“Given that Shutterfly was able to maintain their values of width and threshold, they were able to maintain the integrity of the data by taking some of the systems offline, physically shipping them over to the other data center, then bringing them back online,” Kennedy continues. “Their service never went offline. It was 100 percent available. It took them several months to do this, but they were able to physically relocate everything without ever taking the system offline.”

Another image-oriented company that’s getting good dividends with Cleversafe is Zenfolio, which offers Web-based photo presentation and archive services to professional photographers. Like many small online startups, Zenfolio (now owned by Art.com) started life on Amazon Web Services. But as the company grew, it found AWS storage insufficient for its needs.

“Before switching to Cleversafe, we had roughly 2.5 petabytes of data,” says Alex Fedotov, the CTO and co-founder of Zenfolio. “While the public cloud was a cost-efficient storage option for us in the beginning, it started to become very expensive as our data grew.”

The company looked at several “do-it-yourself” solutions but instead opted for a more shrink-wrapped solution that would require less handholding by its IT staff. The company opted for Cleversafe’s dsNet object-store technology running on Cleversafe’s Slicestor appliance. The company is adding more than 100TB of data per month, and has 10PB of capacity to store it.cleversafe logo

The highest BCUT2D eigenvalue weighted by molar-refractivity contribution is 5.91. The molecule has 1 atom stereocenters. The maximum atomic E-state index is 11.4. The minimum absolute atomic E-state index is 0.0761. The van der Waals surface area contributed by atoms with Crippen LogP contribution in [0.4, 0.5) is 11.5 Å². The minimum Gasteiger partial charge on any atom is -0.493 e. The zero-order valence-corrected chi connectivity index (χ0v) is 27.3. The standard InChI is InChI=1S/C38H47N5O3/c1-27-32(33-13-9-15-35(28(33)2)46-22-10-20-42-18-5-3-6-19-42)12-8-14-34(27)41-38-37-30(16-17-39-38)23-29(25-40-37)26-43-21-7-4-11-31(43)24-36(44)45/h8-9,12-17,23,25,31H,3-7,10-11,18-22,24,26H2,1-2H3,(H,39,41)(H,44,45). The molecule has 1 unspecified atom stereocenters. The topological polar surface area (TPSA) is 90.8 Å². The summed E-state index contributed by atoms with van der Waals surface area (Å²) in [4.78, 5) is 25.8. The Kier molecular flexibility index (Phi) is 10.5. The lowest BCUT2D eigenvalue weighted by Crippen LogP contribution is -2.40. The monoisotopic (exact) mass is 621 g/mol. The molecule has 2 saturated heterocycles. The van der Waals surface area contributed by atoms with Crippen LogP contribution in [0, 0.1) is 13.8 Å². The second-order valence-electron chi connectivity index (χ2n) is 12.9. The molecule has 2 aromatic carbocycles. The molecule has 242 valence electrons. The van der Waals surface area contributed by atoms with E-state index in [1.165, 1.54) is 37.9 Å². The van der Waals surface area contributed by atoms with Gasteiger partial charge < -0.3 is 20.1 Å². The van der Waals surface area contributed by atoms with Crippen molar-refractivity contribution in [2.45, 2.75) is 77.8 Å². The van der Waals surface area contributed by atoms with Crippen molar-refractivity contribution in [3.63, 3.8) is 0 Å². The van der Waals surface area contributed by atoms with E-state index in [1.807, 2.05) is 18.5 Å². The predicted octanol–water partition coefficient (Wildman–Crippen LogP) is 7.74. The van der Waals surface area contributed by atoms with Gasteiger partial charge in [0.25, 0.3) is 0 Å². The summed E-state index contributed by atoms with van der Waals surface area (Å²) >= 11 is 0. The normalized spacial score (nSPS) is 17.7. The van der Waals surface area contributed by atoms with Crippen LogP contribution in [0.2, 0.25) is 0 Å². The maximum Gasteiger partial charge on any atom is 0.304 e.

“Nearly a year into the relationship, we are pleased with the decision to utilize Cleversafe,” Fedotov tells Datanami. “Since the solution is easy to manage, we can keep our IT staff small and IT employees can go about their work duties without worrying about storage issues. We don’t have to think about the technology, and it doesn’t take a lot of bodies to manage. With storage in good hands, the team can focus on innovations that improve the customer experience.

Of course, spinning disks will inevitably fail and need to be replaced. There’s no way around this, unless you move to SSDs, which last a lot longer, but are very expensive and are more geared toward serving fast data than big data. According to Kennedy, the combination of Cleversafe’s erasure encoding and dispersal mechanism gives customers more time to replace those broken drives.

“Drives can fail, and they do fail, all the time,” Kennedy says. “With Cleversafe’s approach, we minimize the amount of rebuild activity necessary because when we detect a drive as failed, we move the data that can be read off to other neighboring drives in the single enclosure, if you will. So the new drives come in, the balance process puts data back on the new drives and they’re off and running. The ability to tolerate failure minimizes the staff necessary to manage the operation. Certainly that’s key when you get to hundreds of petabytes in overall capacity.”

Any operation that’s managing more than 1PB of data should look into the use of an object-based file store, Kennedy says. Object stores are not cheap, and they may require some coding work to integrate with your existing application, especially if they don’t already support a REST-based interface. It took Shutterfly six weeks to validate the Cleversafe implementation. But considering the benefits it received in data availability, it was well worth it.